Friday, 13 April 2012

Why You Should Read | Lois McMaster Bujold

From my readthrough of the Vorkosigan series earlier this year, it's easy to guess that I'm a fan of Bujold's work - both science fiction and fantasy, in which genre she wrote one of my long-term favourite novels (The Curse of Chalion). Well, as always in my 'Why You Should Read' series, this is my take on what might interest you in Bujold's work.

- Character-driven novels in both genres. Like Rothfuss and Hobb, Bujold's novels are universally character-driven - while their plots, settings, and concepts are generally pretty compelling in their own right, it's the characters which are truly engaging, and which drive the narrative onwards through their development. These aren't just vehicles for conveying the story - Bujold's characters are some of the best (and most unusual) I've read. If you're a fan of Hobb's FitzChivalry-centric story in The Farseer, Bujold is an author you'll want to try.

- The protagonists. Fantasy frequently has a tendancy to limit itself to a very small subset of protagonists, and Bujold avoids this: Miles, to take an example, is far from usual. Crippled and stunted on a planet where visible mutation has become taboo; manic-depressive - and very, very driven. His very-almost-a-catchphrase is 'forward momentum'. That should give you an idea for just how these novels are driven by his character: they're driven by Miles diving head-first into the situation, then extricating himself through cleverness afterwards (which is just as fun to read). If you're fed up with passive protagonists, the Vorkosigan saga is a surefire remedy. (Well, it works for me!)

- The setting - for The Curse of Chalion and Paladin of Souls, at least. Historically based on Spain (or Spain before unification - really Castile and León), it's a change from medieval fantasy settings based on a glorified medieval England: because rest assured, Bojold includes the nasty bits, too. I for one found it refreshing.

- Theology. You might be wondering at my sanity here - when have I, of all people, been a fan of religion in fantasy? Generally, I'm not - but Bujold's conception of it in The Curse of Chalion makes for an interesting discussion, as well as a deconstruction of the normal tropes. As I've pointed out before, if you have a benevolent, omnipotent deity on your side - as many older fantasies like to include - where's the conflict? I won't spoil it for new readers, but Bujold gets in an interesting take on the subject. Without including any of the usual cop-outs...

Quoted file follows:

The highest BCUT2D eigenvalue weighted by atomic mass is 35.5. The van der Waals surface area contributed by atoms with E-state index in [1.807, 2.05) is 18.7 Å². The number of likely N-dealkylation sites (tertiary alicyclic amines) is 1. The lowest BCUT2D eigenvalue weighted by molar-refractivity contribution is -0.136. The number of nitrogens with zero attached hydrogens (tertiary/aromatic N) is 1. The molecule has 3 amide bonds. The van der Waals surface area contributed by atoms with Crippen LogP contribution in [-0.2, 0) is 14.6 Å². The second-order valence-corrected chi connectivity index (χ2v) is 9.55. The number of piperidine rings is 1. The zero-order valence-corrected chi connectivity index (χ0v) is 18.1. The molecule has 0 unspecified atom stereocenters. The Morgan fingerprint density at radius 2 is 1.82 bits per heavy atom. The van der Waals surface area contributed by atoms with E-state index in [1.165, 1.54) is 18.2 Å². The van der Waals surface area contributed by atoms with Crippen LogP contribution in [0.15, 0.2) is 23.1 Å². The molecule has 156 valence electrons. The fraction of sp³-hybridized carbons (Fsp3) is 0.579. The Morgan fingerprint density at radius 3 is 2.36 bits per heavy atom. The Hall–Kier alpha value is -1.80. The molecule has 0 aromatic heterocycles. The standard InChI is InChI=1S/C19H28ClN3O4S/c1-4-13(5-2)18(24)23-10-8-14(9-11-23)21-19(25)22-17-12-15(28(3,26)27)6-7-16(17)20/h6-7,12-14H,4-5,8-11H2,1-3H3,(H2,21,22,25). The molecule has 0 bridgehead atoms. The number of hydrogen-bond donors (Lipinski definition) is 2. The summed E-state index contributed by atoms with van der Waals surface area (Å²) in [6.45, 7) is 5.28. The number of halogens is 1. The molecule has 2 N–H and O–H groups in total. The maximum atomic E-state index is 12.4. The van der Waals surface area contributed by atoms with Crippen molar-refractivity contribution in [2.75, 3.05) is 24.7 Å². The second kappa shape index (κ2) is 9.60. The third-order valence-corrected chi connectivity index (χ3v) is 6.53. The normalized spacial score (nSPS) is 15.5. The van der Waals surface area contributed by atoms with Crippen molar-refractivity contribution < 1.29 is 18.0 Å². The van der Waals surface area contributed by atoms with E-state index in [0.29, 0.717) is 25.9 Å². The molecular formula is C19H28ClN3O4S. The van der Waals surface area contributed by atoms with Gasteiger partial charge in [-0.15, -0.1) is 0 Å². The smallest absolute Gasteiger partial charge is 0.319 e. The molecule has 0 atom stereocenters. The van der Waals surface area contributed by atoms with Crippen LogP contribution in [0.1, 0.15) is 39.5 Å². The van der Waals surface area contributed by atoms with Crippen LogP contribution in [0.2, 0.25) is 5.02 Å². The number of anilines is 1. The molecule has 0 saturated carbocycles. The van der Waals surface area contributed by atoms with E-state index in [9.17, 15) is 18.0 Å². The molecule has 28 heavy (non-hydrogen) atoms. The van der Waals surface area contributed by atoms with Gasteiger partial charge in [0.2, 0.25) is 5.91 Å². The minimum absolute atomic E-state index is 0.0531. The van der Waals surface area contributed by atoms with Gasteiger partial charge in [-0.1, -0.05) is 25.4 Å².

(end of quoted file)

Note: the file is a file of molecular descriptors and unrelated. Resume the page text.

Well - that's my take on it! But if you're interested in specific reviews, just click the 'Lois McMaster Bujold' tag at the botton of this post and you'll get a few. More than a few!

4 comments:

  1. I started Bujold's Vorkosigan series a couple days ago with Cordelia's Honor. After hearing many good reviews and recommendations for her work I was very happy to see that, thus far, the books live up to the hype (a rarity!), and am excited to read the rest of them. Go Bujold!

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  2. A rarity indeed! Glad to hear you're enjoying them - though actually, I felt they improved after the initial trio (The Vor Game particularly, I enjoyed). Looking forward to hearing what you think when you get onto the Miles sequence.

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  3. Very interesting... I haven't read any Bujold before but after your recommendation, I think I'll add this one to my list, thanks!

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  4. No problem. Looking forward to hearing what you think. ;)

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